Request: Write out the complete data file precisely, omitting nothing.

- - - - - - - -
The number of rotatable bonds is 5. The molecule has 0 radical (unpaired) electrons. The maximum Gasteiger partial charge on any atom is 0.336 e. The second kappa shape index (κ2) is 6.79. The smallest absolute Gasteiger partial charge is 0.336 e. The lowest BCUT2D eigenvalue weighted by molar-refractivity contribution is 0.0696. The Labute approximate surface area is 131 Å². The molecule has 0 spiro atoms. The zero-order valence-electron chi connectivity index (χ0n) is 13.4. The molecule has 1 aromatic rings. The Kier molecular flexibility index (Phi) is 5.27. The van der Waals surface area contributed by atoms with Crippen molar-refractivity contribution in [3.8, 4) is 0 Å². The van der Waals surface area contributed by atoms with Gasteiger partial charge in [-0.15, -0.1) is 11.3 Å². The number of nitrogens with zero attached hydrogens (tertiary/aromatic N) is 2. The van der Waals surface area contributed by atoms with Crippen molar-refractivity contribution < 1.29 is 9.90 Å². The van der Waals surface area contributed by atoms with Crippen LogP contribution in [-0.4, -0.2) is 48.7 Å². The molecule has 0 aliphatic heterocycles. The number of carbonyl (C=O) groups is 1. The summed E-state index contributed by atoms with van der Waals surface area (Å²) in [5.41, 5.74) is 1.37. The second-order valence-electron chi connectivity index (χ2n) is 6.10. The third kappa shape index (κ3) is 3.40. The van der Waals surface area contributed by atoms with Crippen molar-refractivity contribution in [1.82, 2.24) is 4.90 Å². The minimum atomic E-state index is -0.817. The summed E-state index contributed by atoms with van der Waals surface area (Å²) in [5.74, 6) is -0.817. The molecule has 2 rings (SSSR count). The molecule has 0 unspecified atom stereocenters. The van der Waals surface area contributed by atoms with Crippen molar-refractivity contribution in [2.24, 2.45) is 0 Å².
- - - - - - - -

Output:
The number of rotatable bonds is 5. The molecule has 0 radical (unpaired) electrons. The maximum Gasteiger partial charge on any atom is 0.336 e. The second kappa shape index (κ2) is 6.79. The smallest absolute Gasteiger partial charge is 0.336 e. The lowest BCUT2D eigenvalue weighted by molar-refractivity contribution is 0.0696. The Labute approximate surface area is 131 Å². The molecule has 0 spiro atoms. The zero-order valence-electron chi connectivity index (χ0n) is 13.4. The molecule has 1 aromatic rings. The Kier molecular flexibility index (Phi) is 5.27. The van der Waals surface area contributed by atoms with Crippen molar-refractivity contribution in [3.8, 4) is 0 Å². The van der Waals surface area contributed by atoms with Gasteiger partial charge in [-0.15, -0.1) is 11.3 Å². The number of nitrogens with zero attached hydrogens (tertiary/aromatic N) is 2. The van der Waals surface area contributed by atoms with Crippen molar-refractivity contribution < 1.29 is 9.90 Å². The van der Waals surface area contributed by atoms with Crippen LogP contribution in [-0.4, -0.2) is 48.7 Å². The molecule has 0 aliphatic heterocycles. The number of carbonyl (C=O) groups is 1. The summed E-state index contributed by atoms with van der Waals surface area (Å²) in [5.41, 5.74) is 1.37. The second-order valence-electron chi connectivity index (χ2n) is 6.10. The third kappa shape index (κ3) is 3.40. The van der Waals surface area contributed by atoms with Crippen molar-refractivity contribution in [1.82, 2.24) is 4.90 Å². The minimum atomic E-state index is -0.817. The summed E-state index contributed by atoms with van der Waals surface area (Å²) in [5.74, 6) is -0.817. The molecule has 2 rings (SSSR count). The molecule has 0 unspecified atom stereocenters. The van der Waals surface area contributed by atoms with Crippen molar-refractivity contribution in [2.24, 2.45) is 0 Å².